Earlier this week, the Evening Standard reported that a house in London had been given a £0 valuation in a mortgage valuation due to its proximity to HS2.
The house, in the Wells House Road area had been bought at auction, but the owner was unable to get financing for a mortgage.
Speaking on BBC Radio London subsequently, Boris Johnson said: “This affects many people in London who find that their homes are near points of important transport infrastructure development and they must be properly compensated.
“If this were France, we’d be covering them with pyramids of gold. They’d say this is for the good of the country and we’re going to buy you out at top dollar.”
Instead, the government and other supporters of HS2 have adopted combative tactics against people affected by HS2, with misleading posters of toffs and campaigns like the Westbourne communications “shit ’em up” campaign.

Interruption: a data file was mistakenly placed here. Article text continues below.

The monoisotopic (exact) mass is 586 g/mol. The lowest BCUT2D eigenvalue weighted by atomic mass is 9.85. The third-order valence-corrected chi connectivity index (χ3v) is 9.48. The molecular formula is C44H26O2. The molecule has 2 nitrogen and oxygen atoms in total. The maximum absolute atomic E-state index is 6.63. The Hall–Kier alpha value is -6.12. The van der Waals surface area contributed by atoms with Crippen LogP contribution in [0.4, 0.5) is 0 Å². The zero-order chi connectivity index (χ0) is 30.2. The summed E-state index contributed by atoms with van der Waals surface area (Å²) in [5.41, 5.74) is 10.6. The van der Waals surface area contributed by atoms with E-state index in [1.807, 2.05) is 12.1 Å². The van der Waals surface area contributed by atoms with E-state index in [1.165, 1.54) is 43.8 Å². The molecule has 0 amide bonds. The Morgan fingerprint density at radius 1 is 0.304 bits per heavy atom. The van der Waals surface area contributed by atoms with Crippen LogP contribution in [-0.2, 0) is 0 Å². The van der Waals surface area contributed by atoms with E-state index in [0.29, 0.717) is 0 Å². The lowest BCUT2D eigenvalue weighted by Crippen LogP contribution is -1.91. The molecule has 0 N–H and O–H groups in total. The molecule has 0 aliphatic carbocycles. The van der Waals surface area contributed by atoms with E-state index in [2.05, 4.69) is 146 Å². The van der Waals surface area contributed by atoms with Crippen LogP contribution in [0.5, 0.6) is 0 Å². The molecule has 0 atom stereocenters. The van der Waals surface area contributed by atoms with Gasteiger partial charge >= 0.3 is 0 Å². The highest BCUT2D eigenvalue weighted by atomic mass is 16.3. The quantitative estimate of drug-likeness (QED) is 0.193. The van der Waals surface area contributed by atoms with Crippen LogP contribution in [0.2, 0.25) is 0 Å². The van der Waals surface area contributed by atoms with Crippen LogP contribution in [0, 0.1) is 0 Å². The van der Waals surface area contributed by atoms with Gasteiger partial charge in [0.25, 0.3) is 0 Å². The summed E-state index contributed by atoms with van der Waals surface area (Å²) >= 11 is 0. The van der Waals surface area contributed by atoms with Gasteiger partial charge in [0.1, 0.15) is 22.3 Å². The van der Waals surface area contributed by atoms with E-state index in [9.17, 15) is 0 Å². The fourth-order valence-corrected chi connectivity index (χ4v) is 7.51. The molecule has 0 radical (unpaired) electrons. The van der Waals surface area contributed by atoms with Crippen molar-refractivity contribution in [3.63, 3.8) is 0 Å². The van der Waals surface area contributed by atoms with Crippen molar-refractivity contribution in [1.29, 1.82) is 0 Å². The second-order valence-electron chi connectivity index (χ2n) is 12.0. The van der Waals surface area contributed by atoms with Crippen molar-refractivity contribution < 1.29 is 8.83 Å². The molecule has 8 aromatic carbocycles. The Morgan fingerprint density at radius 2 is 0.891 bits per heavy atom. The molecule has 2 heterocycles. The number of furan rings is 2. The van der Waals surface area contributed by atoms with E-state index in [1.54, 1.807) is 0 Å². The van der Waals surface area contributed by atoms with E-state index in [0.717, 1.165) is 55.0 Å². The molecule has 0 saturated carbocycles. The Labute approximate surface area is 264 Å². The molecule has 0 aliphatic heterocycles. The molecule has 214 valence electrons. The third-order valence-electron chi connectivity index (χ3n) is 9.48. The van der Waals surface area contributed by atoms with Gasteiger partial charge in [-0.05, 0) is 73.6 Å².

Boris added in the radio interview: “It’s basically a miserly Treasury approach, always trying to cheese-pare in that sort of thing.”
Meanwhile Rupa Huq, Labour MP for Ealing Central and Acton, told the Standard: “HS2 is trumpeted as a vital infrastructure project but it will cause disruption, disturbance, noise and nuisance for some of my constituents for years. If you live in the Chilterns it seems you’re getting a fortune of compensation, but Londoners are being short-changed.”
At the Hybrid Bill Select Committee, Amanda Souter, chair of the Wells House Road Residents’ Association, said people were looking for “a fair package of compensation and mitigation measures”.